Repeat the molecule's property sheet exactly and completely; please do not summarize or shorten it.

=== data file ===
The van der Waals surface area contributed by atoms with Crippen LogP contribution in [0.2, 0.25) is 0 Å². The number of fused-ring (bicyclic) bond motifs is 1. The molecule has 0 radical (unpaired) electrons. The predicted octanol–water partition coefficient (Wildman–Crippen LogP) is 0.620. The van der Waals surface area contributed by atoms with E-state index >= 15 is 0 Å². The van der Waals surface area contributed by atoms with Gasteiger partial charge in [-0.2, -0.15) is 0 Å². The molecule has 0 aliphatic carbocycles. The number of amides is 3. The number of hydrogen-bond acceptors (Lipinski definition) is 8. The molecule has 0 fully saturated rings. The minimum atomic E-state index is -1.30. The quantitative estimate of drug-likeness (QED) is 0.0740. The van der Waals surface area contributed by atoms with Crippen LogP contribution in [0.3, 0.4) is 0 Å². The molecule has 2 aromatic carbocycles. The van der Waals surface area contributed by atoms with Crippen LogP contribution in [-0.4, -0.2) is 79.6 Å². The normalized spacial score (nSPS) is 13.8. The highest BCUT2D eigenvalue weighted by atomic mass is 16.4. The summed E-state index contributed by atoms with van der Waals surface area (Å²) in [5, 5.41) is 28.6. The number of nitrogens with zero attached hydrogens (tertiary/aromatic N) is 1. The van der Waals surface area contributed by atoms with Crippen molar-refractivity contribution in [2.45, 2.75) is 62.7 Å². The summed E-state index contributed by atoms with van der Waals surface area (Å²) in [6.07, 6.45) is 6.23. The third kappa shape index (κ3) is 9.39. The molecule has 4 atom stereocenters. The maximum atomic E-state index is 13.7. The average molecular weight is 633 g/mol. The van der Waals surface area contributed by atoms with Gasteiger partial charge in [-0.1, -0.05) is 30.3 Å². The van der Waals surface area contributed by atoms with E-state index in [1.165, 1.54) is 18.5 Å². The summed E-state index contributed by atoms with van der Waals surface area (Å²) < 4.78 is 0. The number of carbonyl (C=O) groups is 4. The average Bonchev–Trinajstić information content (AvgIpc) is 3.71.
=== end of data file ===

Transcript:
The van der Waals surface area contributed by atoms with Crippen LogP contribution in [0.2, 0.25) is 0 Å². The number of fused-ring (bicyclic) bond motifs is 1. The molecule has 0 radical (unpaired) electrons. The predicted octanol–water partition coefficient (Wildman–Crippen LogP) is 0.620. The van der Waals surface area contributed by atoms with E-state index >= 15 is 0 Å². The van der Waals surface area contributed by atoms with Gasteiger partial charge in [-0.2, -0.15) is 0 Å². The molecule has 0 aliphatic carbocycles. The number of amides is 3. The number of hydrogen-bond acceptors (Lipinski definition) is 8. The molecule has 0 fully saturated rings. The minimum atomic E-state index is -1.30. The quantitative estimate of drug-likeness (QED) is 0.0740. The van der Waals surface area contributed by atoms with Crippen LogP contribution in [0.3, 0.4) is 0 Å². The molecule has 2 aromatic carbocycles. The van der Waals surface area contributed by atoms with Crippen LogP contribution in [-0.4, -0.2) is 79.6 Å². The normalized spacial score (nSPS) is 13.8. The highest BCUT2D eigenvalue weighted by atomic mass is 16.4. The summed E-state index contributed by atoms with van der Waals surface area (Å²) in [5, 5.41) is 28.6. The number of nitrogens with zero attached hydrogens (tertiary/aromatic N) is 1. The van der Waals surface area contributed by atoms with Crippen molar-refractivity contribution in [2.45, 2.75) is 62.7 Å². The summed E-state index contributed by atoms with van der Waals surface area (Å²) in [6.07, 6.45) is 6.23. The third kappa shape index (κ3) is 9.39. The molecule has 4 atom stereocenters. The maximum atomic E-state index is 13.7. The average molecular weight is 633 g/mol. The van der Waals surface area contributed by atoms with Gasteiger partial charge in [-0.1, -0.05) is 30.3 Å². The van der Waals surface area contributed by atoms with E-state index in [1.165, 1.54) is 18.5 Å². The summed E-state index contributed by atoms with van der Waals surface area (Å²) < 4.78 is 0. The number of carbonyl (C=O) groups is 4. The average Bonchev–Trinajstić information content (AvgIpc) is 3.71.